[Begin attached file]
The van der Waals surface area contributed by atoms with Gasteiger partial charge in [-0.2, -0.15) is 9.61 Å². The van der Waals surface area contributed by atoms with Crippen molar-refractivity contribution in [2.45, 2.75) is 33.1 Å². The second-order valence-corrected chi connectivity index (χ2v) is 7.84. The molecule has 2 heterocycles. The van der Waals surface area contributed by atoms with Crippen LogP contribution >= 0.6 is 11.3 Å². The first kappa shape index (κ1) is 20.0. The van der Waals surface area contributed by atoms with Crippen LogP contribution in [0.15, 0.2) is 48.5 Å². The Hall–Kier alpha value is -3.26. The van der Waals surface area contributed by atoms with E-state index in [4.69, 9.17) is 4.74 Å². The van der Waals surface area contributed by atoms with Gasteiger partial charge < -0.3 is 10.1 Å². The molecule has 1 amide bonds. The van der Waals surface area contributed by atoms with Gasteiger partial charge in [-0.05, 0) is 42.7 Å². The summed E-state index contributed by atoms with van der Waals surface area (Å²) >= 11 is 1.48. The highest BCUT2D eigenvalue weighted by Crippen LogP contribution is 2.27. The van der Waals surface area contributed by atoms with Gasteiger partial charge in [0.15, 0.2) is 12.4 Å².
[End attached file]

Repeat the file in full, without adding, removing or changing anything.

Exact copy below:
The van der Waals surface area contributed by atoms with Gasteiger partial charge in [-0.2, -0.15) is 9.61 Å². The van der Waals surface area contributed by atoms with Crippen molar-refractivity contribution in [2.45, 2.75) is 33.1 Å². The second-order valence-corrected chi connectivity index (χ2v) is 7.84. The molecule has 2 heterocycles. The van der Waals surface area contributed by atoms with Crippen LogP contribution >= 0.6 is 11.3 Å². The first kappa shape index (κ1) is 20.0. The van der Waals surface area contributed by atoms with Crippen LogP contribution in [0.15, 0.2) is 48.5 Å². The Hall–Kier alpha value is -3.26. The van der Waals surface area contributed by atoms with E-state index in [4.69, 9.17) is 4.74 Å². The van der Waals surface area contributed by atoms with Gasteiger partial charge < -0.3 is 10.1 Å². The molecule has 1 amide bonds. The van der Waals surface area contributed by atoms with Gasteiger partial charge in [-0.05, 0) is 42.7 Å². The summed E-state index contributed by atoms with van der Waals surface area (Å²) >= 11 is 1.48. The highest BCUT2D eigenvalue weighted by Crippen LogP contribution is 2.27. The van der Waals surface area contributed by atoms with Gasteiger partial charge in [0.15, 0.2) is 12.4 Å².